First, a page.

CIVR Blog: Catalina Art Fair

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Catalina art fair and exhibition

Catalina art fair and exhibition

From plein air masters to amateur photographers, Catalina Island inspires creativity. The island’s natural beauty, dramatic seascapes and the quaint charm of Avalon all call out to be immortalized and for generations artists have answered that call.

Thanks to the Catalina Art Association, art fans and artists have two chances to celebrate art on the island. The Catalina Festival of Art, scheduled this year for Sept. 18-20, has a nearly six decade history, making it one of the longest running events on the island. Spring has brought an additional event with the Catalina Art Fair and Exhibition. Held each year on Easter weekend, the CAFÉ show, while smaller than the fall festival, still brings the wonder of art to Avalon’s picturesque waterfront.

Scheduled this year for April 3 to 5, the Catalina Art Fair and Exhibition has become a popular addition to the Avalon event calendar. Artists and other vendor set up booths along front street, more formally known as Crescent Avenue, Avalon’s waterfront promenade. In addition to shopping, art fans will also discover children’s activities, educational opportunities and live entertainment.

CIVR Blog: Catalina Island Medical Center

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Catalina Island Medical Center is located on Falls Canyon Road

Catalina Island Medical Center is located on Falls Canyon Road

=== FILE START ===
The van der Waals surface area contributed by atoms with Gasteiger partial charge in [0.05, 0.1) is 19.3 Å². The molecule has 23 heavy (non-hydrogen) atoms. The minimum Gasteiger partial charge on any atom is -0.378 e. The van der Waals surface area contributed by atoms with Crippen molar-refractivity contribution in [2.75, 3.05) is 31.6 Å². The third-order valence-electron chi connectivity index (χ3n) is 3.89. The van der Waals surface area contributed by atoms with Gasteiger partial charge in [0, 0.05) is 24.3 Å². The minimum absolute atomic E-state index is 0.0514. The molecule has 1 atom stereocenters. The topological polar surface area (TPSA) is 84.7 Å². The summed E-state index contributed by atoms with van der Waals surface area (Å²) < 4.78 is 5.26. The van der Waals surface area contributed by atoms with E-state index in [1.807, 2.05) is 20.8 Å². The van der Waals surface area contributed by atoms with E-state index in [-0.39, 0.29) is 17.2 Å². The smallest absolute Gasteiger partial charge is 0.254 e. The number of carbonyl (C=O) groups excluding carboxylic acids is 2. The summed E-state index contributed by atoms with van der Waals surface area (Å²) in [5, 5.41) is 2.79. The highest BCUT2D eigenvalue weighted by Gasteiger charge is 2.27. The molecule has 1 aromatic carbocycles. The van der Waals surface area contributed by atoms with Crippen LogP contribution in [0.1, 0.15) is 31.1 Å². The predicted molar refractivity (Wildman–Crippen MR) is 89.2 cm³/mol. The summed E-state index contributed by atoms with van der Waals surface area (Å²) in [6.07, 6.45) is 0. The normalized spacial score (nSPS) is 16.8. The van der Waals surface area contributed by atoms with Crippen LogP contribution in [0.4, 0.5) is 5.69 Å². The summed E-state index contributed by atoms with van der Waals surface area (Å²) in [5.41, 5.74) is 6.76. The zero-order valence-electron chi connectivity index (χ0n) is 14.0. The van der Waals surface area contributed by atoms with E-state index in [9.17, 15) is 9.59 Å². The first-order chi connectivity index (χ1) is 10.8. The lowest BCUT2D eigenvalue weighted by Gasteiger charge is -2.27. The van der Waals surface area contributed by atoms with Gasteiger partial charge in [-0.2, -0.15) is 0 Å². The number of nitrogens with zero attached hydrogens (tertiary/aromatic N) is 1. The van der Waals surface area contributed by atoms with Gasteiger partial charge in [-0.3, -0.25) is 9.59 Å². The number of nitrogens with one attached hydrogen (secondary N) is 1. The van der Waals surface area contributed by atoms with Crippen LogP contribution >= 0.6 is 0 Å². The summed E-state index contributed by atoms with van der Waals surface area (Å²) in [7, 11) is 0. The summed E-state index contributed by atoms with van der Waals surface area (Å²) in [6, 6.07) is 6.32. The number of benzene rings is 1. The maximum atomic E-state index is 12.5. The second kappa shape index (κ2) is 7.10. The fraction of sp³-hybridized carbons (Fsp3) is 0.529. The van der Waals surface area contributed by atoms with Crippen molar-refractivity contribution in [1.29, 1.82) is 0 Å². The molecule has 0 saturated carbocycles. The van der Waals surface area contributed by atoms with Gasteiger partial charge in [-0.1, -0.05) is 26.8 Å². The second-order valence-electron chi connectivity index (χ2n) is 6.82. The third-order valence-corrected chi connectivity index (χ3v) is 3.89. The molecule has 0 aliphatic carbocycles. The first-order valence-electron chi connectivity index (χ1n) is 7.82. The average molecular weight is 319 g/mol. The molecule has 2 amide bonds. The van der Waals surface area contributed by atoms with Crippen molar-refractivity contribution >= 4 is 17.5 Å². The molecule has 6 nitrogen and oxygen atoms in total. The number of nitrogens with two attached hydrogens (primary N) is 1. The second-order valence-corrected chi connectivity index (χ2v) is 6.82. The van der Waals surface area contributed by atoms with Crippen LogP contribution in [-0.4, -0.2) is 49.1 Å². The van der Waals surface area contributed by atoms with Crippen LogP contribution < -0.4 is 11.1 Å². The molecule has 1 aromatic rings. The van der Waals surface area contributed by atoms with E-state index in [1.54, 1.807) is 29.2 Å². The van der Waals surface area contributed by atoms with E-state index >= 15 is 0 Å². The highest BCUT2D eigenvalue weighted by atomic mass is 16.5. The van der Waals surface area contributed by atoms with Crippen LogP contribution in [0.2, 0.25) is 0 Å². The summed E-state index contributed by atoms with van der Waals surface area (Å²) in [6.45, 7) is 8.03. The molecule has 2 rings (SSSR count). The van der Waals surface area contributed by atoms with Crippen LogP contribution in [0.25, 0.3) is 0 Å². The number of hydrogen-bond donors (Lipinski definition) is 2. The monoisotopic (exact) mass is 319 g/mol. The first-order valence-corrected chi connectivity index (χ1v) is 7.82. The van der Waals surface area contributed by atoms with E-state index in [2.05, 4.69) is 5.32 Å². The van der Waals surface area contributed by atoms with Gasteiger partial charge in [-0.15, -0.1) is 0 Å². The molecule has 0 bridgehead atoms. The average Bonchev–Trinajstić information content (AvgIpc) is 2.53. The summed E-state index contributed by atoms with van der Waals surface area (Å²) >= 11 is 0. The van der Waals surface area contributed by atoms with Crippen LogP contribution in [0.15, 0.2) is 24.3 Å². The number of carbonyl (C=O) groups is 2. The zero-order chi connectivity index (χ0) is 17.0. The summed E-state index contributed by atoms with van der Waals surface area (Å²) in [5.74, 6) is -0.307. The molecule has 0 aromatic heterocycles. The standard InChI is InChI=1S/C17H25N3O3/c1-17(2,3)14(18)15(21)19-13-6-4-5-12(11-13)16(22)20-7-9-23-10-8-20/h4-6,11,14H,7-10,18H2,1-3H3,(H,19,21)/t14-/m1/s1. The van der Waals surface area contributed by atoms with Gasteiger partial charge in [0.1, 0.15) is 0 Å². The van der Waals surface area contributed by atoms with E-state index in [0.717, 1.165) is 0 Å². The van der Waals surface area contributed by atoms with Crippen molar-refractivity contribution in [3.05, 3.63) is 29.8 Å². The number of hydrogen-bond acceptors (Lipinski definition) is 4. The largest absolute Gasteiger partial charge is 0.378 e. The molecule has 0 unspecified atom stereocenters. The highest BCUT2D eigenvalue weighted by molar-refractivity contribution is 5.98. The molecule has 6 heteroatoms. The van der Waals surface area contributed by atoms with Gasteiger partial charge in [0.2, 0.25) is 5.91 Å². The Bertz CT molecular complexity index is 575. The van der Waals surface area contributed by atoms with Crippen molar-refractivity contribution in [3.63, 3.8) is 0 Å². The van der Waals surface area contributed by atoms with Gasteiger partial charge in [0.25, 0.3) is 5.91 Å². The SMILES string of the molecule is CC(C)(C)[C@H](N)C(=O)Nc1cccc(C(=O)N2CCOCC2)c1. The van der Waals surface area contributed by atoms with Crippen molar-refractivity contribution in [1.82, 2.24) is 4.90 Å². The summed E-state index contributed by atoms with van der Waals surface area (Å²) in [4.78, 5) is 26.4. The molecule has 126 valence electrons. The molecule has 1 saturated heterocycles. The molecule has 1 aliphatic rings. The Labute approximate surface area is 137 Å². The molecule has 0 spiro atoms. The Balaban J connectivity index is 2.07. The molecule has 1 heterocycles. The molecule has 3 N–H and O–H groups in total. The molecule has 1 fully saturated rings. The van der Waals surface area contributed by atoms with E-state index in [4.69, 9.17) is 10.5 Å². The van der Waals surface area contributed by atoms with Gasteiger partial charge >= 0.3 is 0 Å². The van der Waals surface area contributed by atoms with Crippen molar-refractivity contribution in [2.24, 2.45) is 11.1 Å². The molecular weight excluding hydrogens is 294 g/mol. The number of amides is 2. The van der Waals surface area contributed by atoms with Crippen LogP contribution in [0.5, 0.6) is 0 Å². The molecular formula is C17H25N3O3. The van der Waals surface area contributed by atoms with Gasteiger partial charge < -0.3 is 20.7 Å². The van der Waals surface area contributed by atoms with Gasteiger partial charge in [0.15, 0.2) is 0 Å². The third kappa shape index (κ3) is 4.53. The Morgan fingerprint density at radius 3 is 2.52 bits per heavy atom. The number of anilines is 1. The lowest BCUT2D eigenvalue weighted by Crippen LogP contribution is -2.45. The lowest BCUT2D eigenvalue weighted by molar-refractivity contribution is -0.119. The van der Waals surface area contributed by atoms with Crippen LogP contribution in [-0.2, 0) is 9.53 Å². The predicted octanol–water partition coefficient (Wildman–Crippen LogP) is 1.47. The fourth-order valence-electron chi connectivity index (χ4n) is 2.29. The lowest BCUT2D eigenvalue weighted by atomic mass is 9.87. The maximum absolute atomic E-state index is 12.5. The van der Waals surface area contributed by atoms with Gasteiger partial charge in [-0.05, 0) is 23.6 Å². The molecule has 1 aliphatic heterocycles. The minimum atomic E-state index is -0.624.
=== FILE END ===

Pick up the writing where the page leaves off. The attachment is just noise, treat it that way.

With about 4,000 year round residents, Catalina Island is not only one of the top Southern California vacation destinations, it’s also a vibrant community filled with children and parents, teachers and students, employees and bosses. Like any community, Catalina has a school, churches and a hospital. Now known as Catalina Island Medical Center, Avalon’s hospital was built in 1960 to serve the needs of the island’s residents and visitors – a job it continues to do to this day.

CIMC employs three full-time physicians, who see patients in its doctors’ offices as well as in the hospital. The 12-bed hospital has a laboratory, radiology department, emergency room and physical therapy department as well as a in-patient care for the island’s skilled nursing patients. Routine medical care is handled Monday through Friday at the Medical Group Office, while the emergency department in the hospital is staffed 24 hours a day. While more severe trauma cases are flown to the mainland via specially equipped helicopter, the vast majority of cases can be addressed on the island. Catalina Island Medical Center sees several thousand patient visits and more than 1200 emergency room visits a year.

CIVR Blog: Catalina Conservancy Ball

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The Catalina Island Conservancy Ball will help support efforts to the protect the Catalina Island fox. Photo by Jack Baldelli, Courtesy Catalina Island Conservancy.